Dance halls, Ike and Tina Turner, Maker’s Mark, grandmothers, dogwoods, Otis Redding, Singin’ in the Rain, impatiens, Leviticus, mimosa trees & blue-bearded irises.
My mother cries in the passenger seat as I drive the final miles to her childhood home in Springfield, Kentucky. It’s late summer, the insects zing against the windshield and the heat shimmers on the crops growing on the side of the two-lane road.
We have a job to do. The family house has been sold and there are things that remain; we need to see what’s there and decide whether to keep or toss or sell. There’s nothing for me to say to comfort her. It’s sad and that’s all there is to it.
This geography is a quirky twist: for most of my childhood, the spoken word “Lebanon” was accompanied by Mama’s diatribes against nightclubs, whiskey, tobacco. All the things a good Baptist girl was taught to shun and avoid.
My eighty-nine-year-old grandmother has moved to an assisted-living facility. It took a stroke, the death of her husband of six decades, and two years of lonely stubbornness to convince her, but last month Mama finally allowed her kitchen table, two recliners, a rocking chair and herself to be moved to Lebanon, ten miles away. This geography is a quirky twist: for most of my childhood, the spoken word “Lebanon” was accompanied by Mama’s diatribes against nightclubs, whiskey, tobacco. All the things a good Baptist girl was taught to shun and avoid.
Mama told me the story of how her own father had warned her, “I’d rather follow you to the grave than to a dance hall.” I wondered how she felt about living less than a mile from the site of the most notorious dance hall of them all, Club 68, where Ike and Tina Turner, B.B. King and Otis Redding played, the kids danced with abandon and liquor flowed nearly straight from the Maker’s Mark distillery in Loretto, spitting distance away.
Mom snuffles and I hand her a tissue from the packet in my purse. We’re driving through the late-summer torches of golden corn and pink tobacco-plant flowers. My mother reminds me this is the stretch where the county police officer waits for out-of-towners who are exceeding the speed limit by five miles per hour. I slow down and scan the rearview mirror; we have just passed the white brick wall announcing Spalding Farm, Beef Cows. In front of us, one paved road crosses our path and there are four or five dirt farm lanes ahead, but no cruiser in sight.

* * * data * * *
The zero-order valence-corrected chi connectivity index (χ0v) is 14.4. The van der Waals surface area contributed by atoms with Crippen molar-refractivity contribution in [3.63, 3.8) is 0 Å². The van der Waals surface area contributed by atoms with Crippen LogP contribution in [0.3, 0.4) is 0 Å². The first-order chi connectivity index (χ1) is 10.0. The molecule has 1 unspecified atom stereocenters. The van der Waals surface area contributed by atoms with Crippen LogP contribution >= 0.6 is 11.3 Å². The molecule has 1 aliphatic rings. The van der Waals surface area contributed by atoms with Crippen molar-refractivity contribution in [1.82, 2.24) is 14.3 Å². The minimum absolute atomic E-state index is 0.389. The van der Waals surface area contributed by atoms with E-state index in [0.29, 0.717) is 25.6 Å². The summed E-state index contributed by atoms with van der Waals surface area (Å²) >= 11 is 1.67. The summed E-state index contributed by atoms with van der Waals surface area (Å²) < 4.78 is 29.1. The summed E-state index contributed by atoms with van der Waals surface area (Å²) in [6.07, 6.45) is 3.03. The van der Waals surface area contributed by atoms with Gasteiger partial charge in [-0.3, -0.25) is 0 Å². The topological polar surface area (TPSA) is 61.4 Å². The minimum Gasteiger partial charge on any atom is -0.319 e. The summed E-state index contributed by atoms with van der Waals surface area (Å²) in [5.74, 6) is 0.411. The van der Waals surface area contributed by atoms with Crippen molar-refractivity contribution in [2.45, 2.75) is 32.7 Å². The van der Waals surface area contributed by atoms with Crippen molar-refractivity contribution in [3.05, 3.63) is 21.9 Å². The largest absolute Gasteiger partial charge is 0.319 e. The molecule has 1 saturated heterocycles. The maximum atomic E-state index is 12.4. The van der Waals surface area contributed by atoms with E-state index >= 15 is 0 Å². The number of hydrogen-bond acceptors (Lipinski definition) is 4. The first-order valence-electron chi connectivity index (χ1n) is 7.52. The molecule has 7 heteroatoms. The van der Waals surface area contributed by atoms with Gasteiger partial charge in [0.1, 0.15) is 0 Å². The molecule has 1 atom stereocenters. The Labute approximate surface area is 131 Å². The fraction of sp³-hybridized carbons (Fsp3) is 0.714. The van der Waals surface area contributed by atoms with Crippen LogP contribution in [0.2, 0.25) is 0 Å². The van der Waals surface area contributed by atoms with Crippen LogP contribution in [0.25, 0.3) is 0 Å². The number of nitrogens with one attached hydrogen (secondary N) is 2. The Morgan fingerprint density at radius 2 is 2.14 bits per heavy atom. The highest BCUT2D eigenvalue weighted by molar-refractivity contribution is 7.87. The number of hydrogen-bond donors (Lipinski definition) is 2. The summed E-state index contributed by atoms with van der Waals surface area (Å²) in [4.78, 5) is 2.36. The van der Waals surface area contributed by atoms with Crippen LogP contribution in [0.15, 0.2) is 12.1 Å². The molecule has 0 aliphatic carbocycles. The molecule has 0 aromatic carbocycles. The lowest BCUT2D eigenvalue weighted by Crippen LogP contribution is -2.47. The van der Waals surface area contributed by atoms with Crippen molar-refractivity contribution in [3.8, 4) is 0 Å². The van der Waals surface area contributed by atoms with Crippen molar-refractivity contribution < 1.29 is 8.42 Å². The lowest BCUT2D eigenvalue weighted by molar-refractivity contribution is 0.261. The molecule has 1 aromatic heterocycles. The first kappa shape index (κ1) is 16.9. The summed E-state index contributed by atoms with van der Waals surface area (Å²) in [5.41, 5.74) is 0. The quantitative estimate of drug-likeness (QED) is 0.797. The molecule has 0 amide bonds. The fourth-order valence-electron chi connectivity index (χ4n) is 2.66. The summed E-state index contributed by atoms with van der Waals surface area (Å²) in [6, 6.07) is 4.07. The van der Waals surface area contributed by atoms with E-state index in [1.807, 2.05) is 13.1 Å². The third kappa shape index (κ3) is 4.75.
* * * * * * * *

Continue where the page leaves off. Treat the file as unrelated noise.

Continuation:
“How do you know he’s there?” I ask.
“Because he’s given me three tickets,” Mom says. “And Mama told me I couldn’t get any more. She said our family is not the type to get a speeding ticket.”
“What type is that?”
Mom grudgingly laughs. We’ve got less than a mile of road left and I can’t quit thinking how this will be the last time I drive to my grandparents’ home. I number the landmarks as we pass them like Casey Kasem rounding up the Top 40: the “new” twenty-five-year-old grocery on the edge of town; the seafood/home-style/Mexican/pizza restaurant; the high school with the football field where we kicked field goals after every Thanksgiving dinner.
We are in the heart of Kentucky’s farm country, about fifty miles southwest of Lexington, where my mom moved for college, got married and birthed first me and then my two sisters. This tiny two-thousand-citizen county, named for Washington because it was the first county established after Kentucky attained statehood, has produced NFL Hall of Famers, the marriage license of Abraham Lincoln’s parents and (despite being “dry” for the past century) Jim Beam’s first bourbon sale.